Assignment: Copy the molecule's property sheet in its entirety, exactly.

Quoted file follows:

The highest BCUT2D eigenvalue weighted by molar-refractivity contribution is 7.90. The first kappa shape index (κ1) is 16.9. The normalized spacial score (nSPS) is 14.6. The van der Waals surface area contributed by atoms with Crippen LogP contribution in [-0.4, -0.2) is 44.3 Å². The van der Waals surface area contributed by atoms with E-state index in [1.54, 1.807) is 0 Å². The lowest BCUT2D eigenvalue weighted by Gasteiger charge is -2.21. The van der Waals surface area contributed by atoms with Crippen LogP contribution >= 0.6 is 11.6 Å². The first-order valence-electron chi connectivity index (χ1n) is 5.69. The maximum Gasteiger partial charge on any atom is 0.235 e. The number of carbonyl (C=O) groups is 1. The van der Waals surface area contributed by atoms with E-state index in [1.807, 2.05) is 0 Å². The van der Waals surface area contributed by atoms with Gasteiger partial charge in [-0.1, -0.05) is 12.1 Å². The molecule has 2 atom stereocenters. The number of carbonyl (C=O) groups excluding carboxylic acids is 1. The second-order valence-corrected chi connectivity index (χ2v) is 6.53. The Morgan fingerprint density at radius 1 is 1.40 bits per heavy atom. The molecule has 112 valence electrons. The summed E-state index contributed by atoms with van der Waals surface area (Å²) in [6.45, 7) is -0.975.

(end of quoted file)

The highest BCUT2D eigenvalue weighted by molar-refractivity contribution is 7.90. The first kappa shape index (κ1) is 16.9. The normalized spacial score (nSPS) is 14.6. The van der Waals surface area contributed by atoms with Crippen LogP contribution in [-0.4, -0.2) is 44.3 Å². The van der Waals surface area contributed by atoms with E-state index in [1.54, 1.807) is 0 Å². The lowest BCUT2D eigenvalue weighted by Gasteiger charge is -2.21. The van der Waals surface area contributed by atoms with Crippen LogP contribution >= 0.6 is 11.6 Å². The first-order valence-electron chi connectivity index (χ1n) is 5.69. The maximum Gasteiger partial charge on any atom is 0.235 e. The number of carbonyl (C=O) groups is 1. The van der Waals surface area contributed by atoms with E-state index in [1.807, 2.05) is 0 Å². The van der Waals surface area contributed by atoms with Gasteiger partial charge in [-0.1, -0.05) is 12.1 Å². The molecule has 2 atom stereocenters. The number of carbonyl (C=O) groups excluding carboxylic acids is 1. The second-order valence-corrected chi connectivity index (χ2v) is 6.53. The Morgan fingerprint density at radius 1 is 1.40 bits per heavy atom. The molecule has 112 valence electrons. The summed E-state index contributed by atoms with van der Waals surface area (Å²) in [6.45, 7) is -0.975.